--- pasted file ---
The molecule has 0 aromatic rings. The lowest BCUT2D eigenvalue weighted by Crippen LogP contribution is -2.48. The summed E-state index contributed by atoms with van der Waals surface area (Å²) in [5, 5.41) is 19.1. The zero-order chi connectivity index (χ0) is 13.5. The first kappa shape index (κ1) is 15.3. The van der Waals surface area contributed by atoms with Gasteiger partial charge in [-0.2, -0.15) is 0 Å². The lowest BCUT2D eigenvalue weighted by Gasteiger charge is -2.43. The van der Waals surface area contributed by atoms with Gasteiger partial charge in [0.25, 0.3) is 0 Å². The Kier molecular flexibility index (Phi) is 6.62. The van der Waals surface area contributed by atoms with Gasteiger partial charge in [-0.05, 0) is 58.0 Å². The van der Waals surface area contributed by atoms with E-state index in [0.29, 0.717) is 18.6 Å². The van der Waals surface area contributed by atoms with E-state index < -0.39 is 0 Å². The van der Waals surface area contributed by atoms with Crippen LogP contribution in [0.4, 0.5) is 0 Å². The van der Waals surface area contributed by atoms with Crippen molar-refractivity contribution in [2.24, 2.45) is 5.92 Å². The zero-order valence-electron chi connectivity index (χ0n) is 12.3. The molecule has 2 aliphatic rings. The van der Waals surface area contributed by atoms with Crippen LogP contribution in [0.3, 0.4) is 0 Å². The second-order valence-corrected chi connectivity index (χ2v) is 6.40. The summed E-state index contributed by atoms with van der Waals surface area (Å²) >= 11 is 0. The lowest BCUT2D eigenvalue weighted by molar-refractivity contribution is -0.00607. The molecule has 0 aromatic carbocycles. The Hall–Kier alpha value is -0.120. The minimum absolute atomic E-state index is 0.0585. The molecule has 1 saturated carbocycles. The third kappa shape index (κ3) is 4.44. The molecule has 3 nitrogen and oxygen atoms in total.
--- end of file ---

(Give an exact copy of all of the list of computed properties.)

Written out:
The molecule has 0 aromatic rings. The lowest BCUT2D eigenvalue weighted by Crippen LogP contribution is -2.48. The summed E-state index contributed by atoms with van der Waals surface area (Å²) in [5, 5.41) is 19.1. The zero-order chi connectivity index (χ0) is 13.5. The first kappa shape index (κ1) is 15.3. The van der Waals surface area contributed by atoms with Gasteiger partial charge in [-0.2, -0.15) is 0 Å². The lowest BCUT2D eigenvalue weighted by Gasteiger charge is -2.43. The van der Waals surface area contributed by atoms with Gasteiger partial charge in [0.25, 0.3) is 0 Å². The Kier molecular flexibility index (Phi) is 6.62. The van der Waals surface area contributed by atoms with Gasteiger partial charge in [-0.05, 0) is 58.0 Å². The van der Waals surface area contributed by atoms with E-state index in [0.29, 0.717) is 18.6 Å². The van der Waals surface area contributed by atoms with E-state index < -0.39 is 0 Å². The van der Waals surface area contributed by atoms with Crippen LogP contribution in [0.4, 0.5) is 0 Å². The van der Waals surface area contributed by atoms with Crippen molar-refractivity contribution in [2.24, 2.45) is 5.92 Å². The zero-order valence-electron chi connectivity index (χ0n) is 12.3. The molecule has 2 aliphatic rings. The van der Waals surface area contributed by atoms with Crippen LogP contribution in [0.3, 0.4) is 0 Å². The second-order valence-corrected chi connectivity index (χ2v) is 6.40. The summed E-state index contributed by atoms with van der Waals surface area (Å²) >= 11 is 0. The lowest BCUT2D eigenvalue weighted by molar-refractivity contribution is -0.00607. The molecule has 0 aromatic carbocycles. The Hall–Kier alpha value is -0.120. The minimum absolute atomic E-state index is 0.0585. The molecule has 1 saturated carbocycles. The third kappa shape index (κ3) is 4.44. The molecule has 3 nitrogen and oxygen atoms in total.